Thursday, June 26, 2014

New Museum Acquisition - convict made chest of drawers

The Norfolk Island Museum Trust recently purchased a convict made chest of drawers that had been locally put up for tender. Made of Norfolk Island Pine it is stamped BO ↑ CD. The BO is for the Board of Ordnance and CD Commissariat Department. The broad arrow was used as an identification of British government property. As the museum is located in the basement of the Commissariat - it has made its way ‘home’ to the building it would have been issued from!

The Museum Trust were able to make this purchase as a result of accumulated profits from the Trial of the Fifteen play and the arrangement made by the late Peter Clarke, the author of the play, on how they could be expended. Peter’s son Stephen now holds the rights to the play and each year he agrees with the Trust on a program of expenditure. This year that included the purchase of acquisitions for the museum collection. It is so gratifying to see such a direct link between the efforts of the Museum to Produce, our Actors to perform, visitors purchasing tickets each week - and our collection.

Its purchase complements a few other pieces of furniture that also show similar markings including two convict settles or bench seats.  Most likely these were made for the verandahs of the houses and buildings for the Officers.  One of the settles has graffiti on it from an officer of the 99th Regiment stationed here during the 2nd Settlement.  The other piece is a cedar table that is actually part of a sectional table and may date from as early as 1825. While we don’t know the date that the chest of drawers was made, we will be researching its design to see if we can identify the most likely period.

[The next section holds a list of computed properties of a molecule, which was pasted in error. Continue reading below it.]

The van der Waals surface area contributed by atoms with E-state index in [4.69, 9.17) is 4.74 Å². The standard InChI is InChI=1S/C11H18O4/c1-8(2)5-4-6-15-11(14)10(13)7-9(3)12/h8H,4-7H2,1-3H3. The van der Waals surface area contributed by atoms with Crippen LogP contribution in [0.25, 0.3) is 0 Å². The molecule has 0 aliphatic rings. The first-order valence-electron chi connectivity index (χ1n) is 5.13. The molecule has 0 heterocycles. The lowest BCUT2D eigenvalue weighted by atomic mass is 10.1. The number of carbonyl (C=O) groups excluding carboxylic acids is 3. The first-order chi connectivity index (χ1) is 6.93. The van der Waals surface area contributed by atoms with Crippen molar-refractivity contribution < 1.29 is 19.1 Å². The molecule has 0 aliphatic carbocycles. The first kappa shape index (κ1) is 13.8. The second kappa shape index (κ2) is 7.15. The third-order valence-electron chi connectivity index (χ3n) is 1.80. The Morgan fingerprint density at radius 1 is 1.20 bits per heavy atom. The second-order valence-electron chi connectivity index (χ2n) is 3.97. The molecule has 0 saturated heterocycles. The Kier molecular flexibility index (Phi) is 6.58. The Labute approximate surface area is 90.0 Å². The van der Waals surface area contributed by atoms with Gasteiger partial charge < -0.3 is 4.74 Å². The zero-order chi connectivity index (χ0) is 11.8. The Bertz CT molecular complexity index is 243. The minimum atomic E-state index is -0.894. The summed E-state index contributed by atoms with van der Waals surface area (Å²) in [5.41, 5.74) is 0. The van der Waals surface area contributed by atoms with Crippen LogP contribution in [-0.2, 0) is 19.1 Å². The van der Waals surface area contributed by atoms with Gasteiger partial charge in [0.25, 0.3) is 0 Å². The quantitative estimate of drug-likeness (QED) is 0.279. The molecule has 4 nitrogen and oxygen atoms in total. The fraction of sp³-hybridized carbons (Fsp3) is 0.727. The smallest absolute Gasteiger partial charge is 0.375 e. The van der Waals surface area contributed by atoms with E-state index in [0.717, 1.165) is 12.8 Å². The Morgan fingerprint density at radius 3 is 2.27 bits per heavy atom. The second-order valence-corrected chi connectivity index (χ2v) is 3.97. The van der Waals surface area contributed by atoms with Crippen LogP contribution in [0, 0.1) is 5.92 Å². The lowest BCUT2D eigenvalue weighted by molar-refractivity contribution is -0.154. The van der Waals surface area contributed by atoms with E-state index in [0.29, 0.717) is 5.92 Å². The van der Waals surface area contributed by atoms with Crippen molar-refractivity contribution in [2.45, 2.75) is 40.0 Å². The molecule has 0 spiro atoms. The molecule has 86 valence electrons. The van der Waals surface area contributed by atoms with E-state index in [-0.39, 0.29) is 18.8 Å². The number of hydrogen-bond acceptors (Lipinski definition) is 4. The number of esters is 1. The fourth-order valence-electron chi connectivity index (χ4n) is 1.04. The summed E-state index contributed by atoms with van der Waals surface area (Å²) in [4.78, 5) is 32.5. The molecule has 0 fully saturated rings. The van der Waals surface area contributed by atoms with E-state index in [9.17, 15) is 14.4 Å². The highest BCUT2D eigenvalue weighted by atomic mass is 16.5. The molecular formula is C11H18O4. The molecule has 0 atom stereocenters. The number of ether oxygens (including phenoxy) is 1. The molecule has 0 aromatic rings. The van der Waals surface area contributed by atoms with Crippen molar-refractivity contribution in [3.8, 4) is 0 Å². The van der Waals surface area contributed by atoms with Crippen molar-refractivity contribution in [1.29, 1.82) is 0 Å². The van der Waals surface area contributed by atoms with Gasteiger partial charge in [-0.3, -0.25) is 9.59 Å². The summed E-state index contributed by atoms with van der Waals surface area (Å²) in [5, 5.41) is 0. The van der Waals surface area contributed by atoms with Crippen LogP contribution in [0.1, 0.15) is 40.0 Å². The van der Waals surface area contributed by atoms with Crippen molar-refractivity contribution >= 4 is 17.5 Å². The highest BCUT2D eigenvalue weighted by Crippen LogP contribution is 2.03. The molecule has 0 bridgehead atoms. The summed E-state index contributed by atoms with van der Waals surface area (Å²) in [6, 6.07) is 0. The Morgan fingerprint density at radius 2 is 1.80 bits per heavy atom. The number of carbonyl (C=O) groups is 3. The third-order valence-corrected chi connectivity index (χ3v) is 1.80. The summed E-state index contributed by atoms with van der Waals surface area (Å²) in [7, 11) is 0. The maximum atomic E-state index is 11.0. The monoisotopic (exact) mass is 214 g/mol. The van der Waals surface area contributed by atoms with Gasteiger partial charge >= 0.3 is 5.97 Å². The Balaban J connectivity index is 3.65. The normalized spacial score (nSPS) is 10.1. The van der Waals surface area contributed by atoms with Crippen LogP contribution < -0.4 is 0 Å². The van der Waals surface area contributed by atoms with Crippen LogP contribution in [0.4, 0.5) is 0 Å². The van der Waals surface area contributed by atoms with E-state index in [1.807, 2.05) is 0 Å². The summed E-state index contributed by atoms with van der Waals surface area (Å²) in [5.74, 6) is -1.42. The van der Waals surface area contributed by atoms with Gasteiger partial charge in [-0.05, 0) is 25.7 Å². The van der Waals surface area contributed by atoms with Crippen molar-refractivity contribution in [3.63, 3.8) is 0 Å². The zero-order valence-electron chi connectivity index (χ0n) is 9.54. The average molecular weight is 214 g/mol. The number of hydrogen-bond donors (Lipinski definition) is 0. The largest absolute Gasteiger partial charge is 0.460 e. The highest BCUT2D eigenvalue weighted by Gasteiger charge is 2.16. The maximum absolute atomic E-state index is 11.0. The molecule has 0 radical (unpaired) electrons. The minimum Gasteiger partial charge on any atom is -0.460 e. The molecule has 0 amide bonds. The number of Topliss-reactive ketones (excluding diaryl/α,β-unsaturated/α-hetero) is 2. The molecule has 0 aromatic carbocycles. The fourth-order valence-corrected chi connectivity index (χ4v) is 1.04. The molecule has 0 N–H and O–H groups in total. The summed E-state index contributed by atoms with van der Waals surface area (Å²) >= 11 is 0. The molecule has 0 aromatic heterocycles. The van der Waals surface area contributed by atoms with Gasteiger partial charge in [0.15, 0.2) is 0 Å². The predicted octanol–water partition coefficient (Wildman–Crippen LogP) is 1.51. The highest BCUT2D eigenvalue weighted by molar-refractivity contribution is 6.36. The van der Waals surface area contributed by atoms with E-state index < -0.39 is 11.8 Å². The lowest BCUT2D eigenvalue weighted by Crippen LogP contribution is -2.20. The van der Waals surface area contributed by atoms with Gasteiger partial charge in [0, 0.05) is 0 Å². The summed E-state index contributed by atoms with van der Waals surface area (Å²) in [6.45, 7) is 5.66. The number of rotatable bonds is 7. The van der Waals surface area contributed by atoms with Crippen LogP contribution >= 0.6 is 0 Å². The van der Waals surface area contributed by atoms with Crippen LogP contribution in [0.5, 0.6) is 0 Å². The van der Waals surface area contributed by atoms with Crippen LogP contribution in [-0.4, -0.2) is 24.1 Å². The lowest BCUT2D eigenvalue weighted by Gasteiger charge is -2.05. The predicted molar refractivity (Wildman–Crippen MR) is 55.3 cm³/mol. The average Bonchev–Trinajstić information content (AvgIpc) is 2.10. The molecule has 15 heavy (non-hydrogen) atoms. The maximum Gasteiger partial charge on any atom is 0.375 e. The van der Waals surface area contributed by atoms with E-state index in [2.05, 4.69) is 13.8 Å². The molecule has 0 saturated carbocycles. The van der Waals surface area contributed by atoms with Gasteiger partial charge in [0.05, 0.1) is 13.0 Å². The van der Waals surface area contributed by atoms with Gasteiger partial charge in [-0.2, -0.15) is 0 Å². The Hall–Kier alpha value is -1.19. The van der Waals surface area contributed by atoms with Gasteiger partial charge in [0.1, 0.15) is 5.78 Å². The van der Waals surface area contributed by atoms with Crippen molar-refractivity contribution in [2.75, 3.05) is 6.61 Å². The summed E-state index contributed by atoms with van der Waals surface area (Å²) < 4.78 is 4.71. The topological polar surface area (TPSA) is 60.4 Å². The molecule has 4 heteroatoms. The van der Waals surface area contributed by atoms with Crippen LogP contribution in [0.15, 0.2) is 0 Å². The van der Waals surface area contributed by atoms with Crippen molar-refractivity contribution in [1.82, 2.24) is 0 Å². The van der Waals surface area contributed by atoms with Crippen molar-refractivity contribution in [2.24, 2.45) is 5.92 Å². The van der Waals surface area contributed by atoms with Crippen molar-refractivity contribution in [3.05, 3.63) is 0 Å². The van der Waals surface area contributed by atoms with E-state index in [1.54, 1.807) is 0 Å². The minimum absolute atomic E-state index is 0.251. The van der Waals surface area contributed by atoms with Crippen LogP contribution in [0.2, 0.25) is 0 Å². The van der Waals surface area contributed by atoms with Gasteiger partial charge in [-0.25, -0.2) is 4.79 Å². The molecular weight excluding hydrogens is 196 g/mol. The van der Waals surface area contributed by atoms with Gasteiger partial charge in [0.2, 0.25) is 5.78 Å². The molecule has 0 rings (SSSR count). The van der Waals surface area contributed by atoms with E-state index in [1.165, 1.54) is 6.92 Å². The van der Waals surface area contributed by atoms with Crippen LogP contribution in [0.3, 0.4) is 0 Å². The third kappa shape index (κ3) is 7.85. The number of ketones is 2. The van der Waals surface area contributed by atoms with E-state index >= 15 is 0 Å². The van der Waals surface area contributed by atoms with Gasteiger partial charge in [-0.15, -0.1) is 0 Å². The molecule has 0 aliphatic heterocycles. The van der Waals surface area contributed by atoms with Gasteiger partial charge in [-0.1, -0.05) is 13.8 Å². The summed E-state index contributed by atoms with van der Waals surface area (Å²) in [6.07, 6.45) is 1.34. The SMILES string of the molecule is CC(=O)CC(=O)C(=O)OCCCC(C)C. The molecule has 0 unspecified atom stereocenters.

Broad arrows are on many of the items in the museum collection. Being found in possession of marked objects without good cause was a serious offence. The symbol has been documented back to the 16th century to mark Royal property, and was occasionally referred to as a ‘Royal cipher’. An 1806 proclamation stated that:

“The Board having been pleased to direct that in future all descriptions of Ordnance Stores should be marked with the broad arrow as soon as they shall have been received as fit for His Majesty’s Service; all Storekeepers and Deputy Storekeepers and others are desired to cause this order to be accordingly attended to, in the Department under their direction, reporting to the Board in all cases when articles are received to which this mark cannot be applied”. [28th July 1806. Quoted from the Royal Australian Army Ordnance Corps website]

As a result the broad-arrow mark appears on everything from furniture to cooking pots and cutlery, packing crates and barrels, construction materials from timber to bricks and tools – and convict clothing. However an object that has a broad arrow on it doesn’t necessarily mean it has an association with convicts.

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